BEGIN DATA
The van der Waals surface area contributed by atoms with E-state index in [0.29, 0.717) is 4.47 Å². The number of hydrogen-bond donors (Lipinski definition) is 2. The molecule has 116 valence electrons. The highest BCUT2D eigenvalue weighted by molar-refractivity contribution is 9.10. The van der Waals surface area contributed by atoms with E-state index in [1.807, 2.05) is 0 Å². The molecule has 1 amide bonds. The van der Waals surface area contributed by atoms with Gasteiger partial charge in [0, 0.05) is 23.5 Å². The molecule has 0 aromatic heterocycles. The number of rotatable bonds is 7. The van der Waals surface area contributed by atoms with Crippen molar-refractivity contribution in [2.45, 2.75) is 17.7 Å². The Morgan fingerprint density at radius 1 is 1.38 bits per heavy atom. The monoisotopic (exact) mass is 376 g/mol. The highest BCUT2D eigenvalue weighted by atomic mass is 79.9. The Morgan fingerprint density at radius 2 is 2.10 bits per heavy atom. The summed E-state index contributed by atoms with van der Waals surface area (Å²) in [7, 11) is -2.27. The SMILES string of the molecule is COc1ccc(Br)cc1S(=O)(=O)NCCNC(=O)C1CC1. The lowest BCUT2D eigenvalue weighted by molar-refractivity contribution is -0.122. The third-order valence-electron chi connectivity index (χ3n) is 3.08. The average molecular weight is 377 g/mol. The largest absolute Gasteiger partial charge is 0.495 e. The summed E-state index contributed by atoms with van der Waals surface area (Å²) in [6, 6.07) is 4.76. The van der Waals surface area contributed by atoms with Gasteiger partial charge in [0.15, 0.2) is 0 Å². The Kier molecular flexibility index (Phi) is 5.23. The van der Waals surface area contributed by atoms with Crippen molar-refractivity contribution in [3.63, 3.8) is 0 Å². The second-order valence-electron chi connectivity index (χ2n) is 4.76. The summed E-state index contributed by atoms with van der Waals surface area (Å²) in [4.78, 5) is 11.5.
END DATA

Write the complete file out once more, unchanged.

The van der Waals surface area contributed by atoms with E-state index in [0.29, 0.717) is 4.47 Å². The number of hydrogen-bond donors (Lipinski definition) is 2. The molecule has 116 valence electrons. The highest BCUT2D eigenvalue weighted by molar-refractivity contribution is 9.10. The van der Waals surface area contributed by atoms with E-state index in [1.807, 2.05) is 0 Å². The molecule has 1 amide bonds. The van der Waals surface area contributed by atoms with Gasteiger partial charge in [0, 0.05) is 23.5 Å². The molecule has 0 aromatic heterocycles. The number of rotatable bonds is 7. The van der Waals surface area contributed by atoms with Crippen molar-refractivity contribution in [2.45, 2.75) is 17.7 Å². The Morgan fingerprint density at radius 1 is 1.38 bits per heavy atom. The monoisotopic (exact) mass is 376 g/mol. The highest BCUT2D eigenvalue weighted by atomic mass is 79.9. The Morgan fingerprint density at radius 2 is 2.10 bits per heavy atom. The summed E-state index contributed by atoms with van der Waals surface area (Å²) in [7, 11) is -2.27. The SMILES string of the molecule is COc1ccc(Br)cc1S(=O)(=O)NCCNC(=O)C1CC1. The lowest BCUT2D eigenvalue weighted by molar-refractivity contribution is -0.122. The third-order valence-electron chi connectivity index (χ3n) is 3.08. The average molecular weight is 377 g/mol. The largest absolute Gasteiger partial charge is 0.495 e. The summed E-state index contributed by atoms with van der Waals surface area (Å²) in [6, 6.07) is 4.76. The van der Waals surface area contributed by atoms with Gasteiger partial charge in [0.15, 0.2) is 0 Å². The Kier molecular flexibility index (Phi) is 5.23. The van der Waals surface area contributed by atoms with Crippen molar-refractivity contribution in [3.63, 3.8) is 0 Å². The second-order valence-electron chi connectivity index (χ2n) is 4.76. The summed E-state index contributed by atoms with van der Waals surface area (Å²) in [4.78, 5) is 11.5.